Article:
After having thoroughly researched your area, the next step is to create a research question that, when answered, adds a significant contribution to the field. In my experience, it is here that many students get confused about the difference between research questions and hypotheses. A research question is a question of theoretical importance that has not yet been addressed through scientific inquiry. Theoretical importance means that it is contributing to our understanding of “why” a phenomenon occurs. For example, a phenomenon worthy of investigation could be why some employees are more satisfied with their jobs than others. Offering a new explanation for why this occurs would then be considered a significant contribution to our understanding of job satisfaction. So, assuming it had not previously been addressed, a possible research question could be, “Does supervisor leadership style affect employee job satisfaction?” This research question is the overarching question from which the hypotheses will evolve. A hypothesis is a statement that, when supported or unsupported, offers information regarding the research question. In this case, an example of a hypothesis would be “An authoritarian leadership style will lead to decreased employee job satisfaction.” If after hypothesis testing this statement is supported, (as well as your other hypotheses) then you have provided evidence that leadership style does affect job satisfaction and therefore, have successfully contributed to the literature.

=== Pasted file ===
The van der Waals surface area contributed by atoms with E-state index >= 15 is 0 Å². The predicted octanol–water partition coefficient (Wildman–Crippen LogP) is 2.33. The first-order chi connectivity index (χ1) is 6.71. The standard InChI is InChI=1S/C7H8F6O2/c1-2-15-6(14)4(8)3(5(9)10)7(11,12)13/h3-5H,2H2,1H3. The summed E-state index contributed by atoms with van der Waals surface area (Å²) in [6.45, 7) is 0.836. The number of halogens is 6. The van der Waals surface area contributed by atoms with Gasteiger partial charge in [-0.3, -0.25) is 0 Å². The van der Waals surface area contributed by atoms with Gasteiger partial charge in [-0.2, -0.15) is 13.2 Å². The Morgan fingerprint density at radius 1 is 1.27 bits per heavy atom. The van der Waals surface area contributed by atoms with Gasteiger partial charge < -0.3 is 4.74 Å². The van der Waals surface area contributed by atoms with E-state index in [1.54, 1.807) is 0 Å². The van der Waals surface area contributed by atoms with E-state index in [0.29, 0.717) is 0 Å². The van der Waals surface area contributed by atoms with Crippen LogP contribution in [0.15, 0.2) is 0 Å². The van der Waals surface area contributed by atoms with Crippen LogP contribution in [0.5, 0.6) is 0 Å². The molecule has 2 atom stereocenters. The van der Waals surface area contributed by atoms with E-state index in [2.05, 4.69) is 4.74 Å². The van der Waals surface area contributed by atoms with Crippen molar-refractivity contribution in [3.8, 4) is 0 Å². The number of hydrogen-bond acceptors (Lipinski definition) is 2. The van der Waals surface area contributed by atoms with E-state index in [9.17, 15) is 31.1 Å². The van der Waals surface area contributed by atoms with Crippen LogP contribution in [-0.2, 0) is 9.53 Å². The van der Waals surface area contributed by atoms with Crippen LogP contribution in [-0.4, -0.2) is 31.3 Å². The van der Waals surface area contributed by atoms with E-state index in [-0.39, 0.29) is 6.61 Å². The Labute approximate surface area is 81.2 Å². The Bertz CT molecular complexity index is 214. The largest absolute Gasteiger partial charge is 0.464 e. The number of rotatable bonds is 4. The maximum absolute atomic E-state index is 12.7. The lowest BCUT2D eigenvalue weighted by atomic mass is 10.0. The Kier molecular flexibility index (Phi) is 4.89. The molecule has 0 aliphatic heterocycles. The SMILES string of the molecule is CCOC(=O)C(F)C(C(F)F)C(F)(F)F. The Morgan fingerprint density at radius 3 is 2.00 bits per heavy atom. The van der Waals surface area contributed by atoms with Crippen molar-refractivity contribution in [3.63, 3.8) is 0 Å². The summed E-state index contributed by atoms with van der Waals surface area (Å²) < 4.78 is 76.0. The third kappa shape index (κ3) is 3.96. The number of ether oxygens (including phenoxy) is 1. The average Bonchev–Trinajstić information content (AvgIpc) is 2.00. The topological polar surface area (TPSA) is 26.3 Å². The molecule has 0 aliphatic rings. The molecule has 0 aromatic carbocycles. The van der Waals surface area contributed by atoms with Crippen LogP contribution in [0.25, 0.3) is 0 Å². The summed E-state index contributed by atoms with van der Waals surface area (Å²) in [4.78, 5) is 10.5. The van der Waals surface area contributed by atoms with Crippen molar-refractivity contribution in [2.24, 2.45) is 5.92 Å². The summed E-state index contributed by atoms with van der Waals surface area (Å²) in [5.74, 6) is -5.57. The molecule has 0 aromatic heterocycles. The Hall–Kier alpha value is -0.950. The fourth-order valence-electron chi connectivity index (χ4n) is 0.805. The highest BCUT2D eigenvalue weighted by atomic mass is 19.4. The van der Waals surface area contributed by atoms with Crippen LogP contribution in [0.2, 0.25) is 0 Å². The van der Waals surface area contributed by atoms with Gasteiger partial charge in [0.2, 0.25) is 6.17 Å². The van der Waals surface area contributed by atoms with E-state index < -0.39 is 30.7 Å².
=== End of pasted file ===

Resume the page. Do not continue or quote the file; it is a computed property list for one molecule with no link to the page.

Identifying a good research question may be the most difficult part of any research project (Mackey & Gass, 2005). The example above is simplistic, and in real life, a good research question requires a large amount of creativity on your part. Do think outside of the box. Your own thoughts and perspectives can offer unique insight into the area. For help, try De Bono’s book on lateral thinking (1990), which offers advice on how to challenge assumptions, brainstorm, and generate alternative ideas. Write down all the possibilities, think it over, add more, read more, think more, add more, and do not stop generating ideas. Do not think anything is too crazy. Once you have reached a point of saturation, it is time to evaluate the questions you have generated. Take what you consider the top three to five research questions and talk to your advisor about the merit of each. Do not be crushed if you are sent back to the drawing board, keep reading and keep generating ideas.